‘Sex and the City’ fans speculate on fate of Kim Cattrall’s character, Samantha Jones


TORONTO — With sultry mannerisms and sharp comedic chops, Kim Cattrall fully embodied confident sexpot Samantha Jones on “Sex and the City.”

But the Canadian-raised star won’t be in the upcoming “Sex and the City” revival, and speculation abounds about what will happen with the role of the pleasure-seeking publicist, who was part of the group of four best friends living in New York.

Media scholar Robert Thompson says he thinks replacing Cattrall, who was nominated for five Emmys and won a Golden Globe for the role, with another actor “would be a laboratory experiment gone bad.”

“Every now and again you get perfect casting, the perfect melding of an actor and a role, and I think Kim Cattrall and Samantha was that,” Thompson, director of the Bleier Center for Television and Popular Culture at Syracuse University, said in an interview.

“Which is why I think recasting would be a grave error,” added the professor of television and popular culture.

“It’s one thing to recast the sister on ‘Roseanne’; it’s another thing to recast Samantha.”

Parker confirmed on Instagram that Samantha “isn’t part of this story” for the HBO Max original series, “And Just Like That…,” which will include herself as the lead character, sex columnist Carrie Bradshaw. Also returning are original co-stars Cynthia Nixon as lawyer Miranda Hobbes, and Kristin Davis as art expert Charlotte York.

The news has sparked a flood of articles and social media posts about Samantha’s fate. Online betting site Bovada has even released gambling odds for the character’s whereabouts in episode 1 — options include that she moved away, is dead, or “confined to a prison or institution.”

Some Twitter users say Samantha was the heart of the show, which ran for six seasons, starting in 1998. There were also two films, which Cattrall was in before she declared she was done with the franchise.

Having a revival “without Samantha Jones is just a city, no sex. One boring city,” wrote Twitter user @ivona2403.

“That SATC reboot is not worth mentioning without Kim Cattrall on board!” tweeted civil rights activist Johnetta Elzie.

Others have suggested plotlines to explain Samantha’s absence, or other actors who could play the role.

“Just have Jane Krakowski play Samantha Jones and never address it on the show, obviously,” tweeted TV writer Halle Kiefer.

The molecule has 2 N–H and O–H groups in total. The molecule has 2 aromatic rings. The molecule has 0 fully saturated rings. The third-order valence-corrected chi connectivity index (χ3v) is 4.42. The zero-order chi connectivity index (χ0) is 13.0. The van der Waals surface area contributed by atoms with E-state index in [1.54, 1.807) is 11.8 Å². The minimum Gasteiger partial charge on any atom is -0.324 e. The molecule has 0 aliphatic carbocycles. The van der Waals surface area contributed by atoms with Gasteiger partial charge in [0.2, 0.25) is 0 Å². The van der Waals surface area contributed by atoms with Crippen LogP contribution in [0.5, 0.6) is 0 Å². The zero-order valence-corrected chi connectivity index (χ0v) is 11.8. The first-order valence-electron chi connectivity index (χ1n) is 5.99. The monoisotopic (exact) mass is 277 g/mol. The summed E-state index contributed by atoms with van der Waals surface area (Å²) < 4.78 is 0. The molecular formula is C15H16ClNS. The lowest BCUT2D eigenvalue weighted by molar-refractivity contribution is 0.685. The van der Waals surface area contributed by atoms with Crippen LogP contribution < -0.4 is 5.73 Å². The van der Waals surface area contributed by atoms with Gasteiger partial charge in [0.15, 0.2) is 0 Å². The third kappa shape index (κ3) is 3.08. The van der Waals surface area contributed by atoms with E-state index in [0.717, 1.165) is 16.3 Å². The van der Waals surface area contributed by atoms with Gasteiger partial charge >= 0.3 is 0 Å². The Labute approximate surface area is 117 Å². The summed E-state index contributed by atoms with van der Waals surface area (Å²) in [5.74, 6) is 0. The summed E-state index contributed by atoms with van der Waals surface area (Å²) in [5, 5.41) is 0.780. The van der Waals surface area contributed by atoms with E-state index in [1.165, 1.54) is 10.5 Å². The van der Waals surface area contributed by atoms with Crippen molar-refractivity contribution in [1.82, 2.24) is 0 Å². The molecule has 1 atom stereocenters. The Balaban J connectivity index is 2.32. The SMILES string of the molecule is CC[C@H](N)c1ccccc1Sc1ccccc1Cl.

“Maybe the revival will work if it’s Carrie, Charlotte, and Miranda investigating the Mysterious Disappearance of Samantha Jones,” tweeted television critic Sonia Saraiya. “Cast-off Louboutins and empty martini glasses are their clues. At the end they discover she ghosted them because she hates them.”

Such fervor is a reflection of how beloved the character was in the story of independent, modern women, said Thompson.

The oldest and arguably wisest of the four friends, who will be in their 50s in the upcoming series, Samantha was unique in her unapologetic love of sex and a life without kids.

“If you were simply to look on a script, the things she said — she seemed incredibly self-absorbed, she seemed incredibly selfish,” Thompson said. “But the way she played that character, it was as though she was the one doing what ‘Sex and the City’ was all about as a calling, almost. She really was sincere about getting pleasure.”

The one-two punch of “Sex and the City” and “The Sopranos,” which debuted in 1999, helped carve out HBO’s identity as a premiere destination for cable series with scenarios and language not often seen on conventional TV.

Samantha’s character was one of the best examples of that freedom HBO had, with her profanities and promiscuity — all delivered with a unique mix of sweetness and spice by Cattrall.

“I was not the demographic this was aimed at, but I found Samantha the least cloying of the four,” said Thompson. “And ‘Sex and the City,’ I think not just by me, was something that that could certainly verge on and sometimes revel in its cloying quality.”

If the producers don’t recast another actor in the role, the writers will have to address Samantha in some form, said Thompson.

“There were four legs on that table of ‘Sex and the City,’ and when you take one away, it doesn’t nicely become a tripod, it falls down,” he said. “So they’re definitely going to have to somehow deal with her absence.”

With 10 episodes in the revival, the writers would have more leisure to deal with that plotline, Thompson added, suggesting it could be a story about how a close friend group deals with the absence of one member.

“The idea of having to recalibrate them without her I think potentially very good writing and interesting stories could be told about that.”

Thompson said if he were writing it, he likely wouldn’t kill the character off.

“I would be tempted to think that she finally woke up one day and said, ‘I’m really sick of these three.””

Victoria Ahearn, The Canadian Press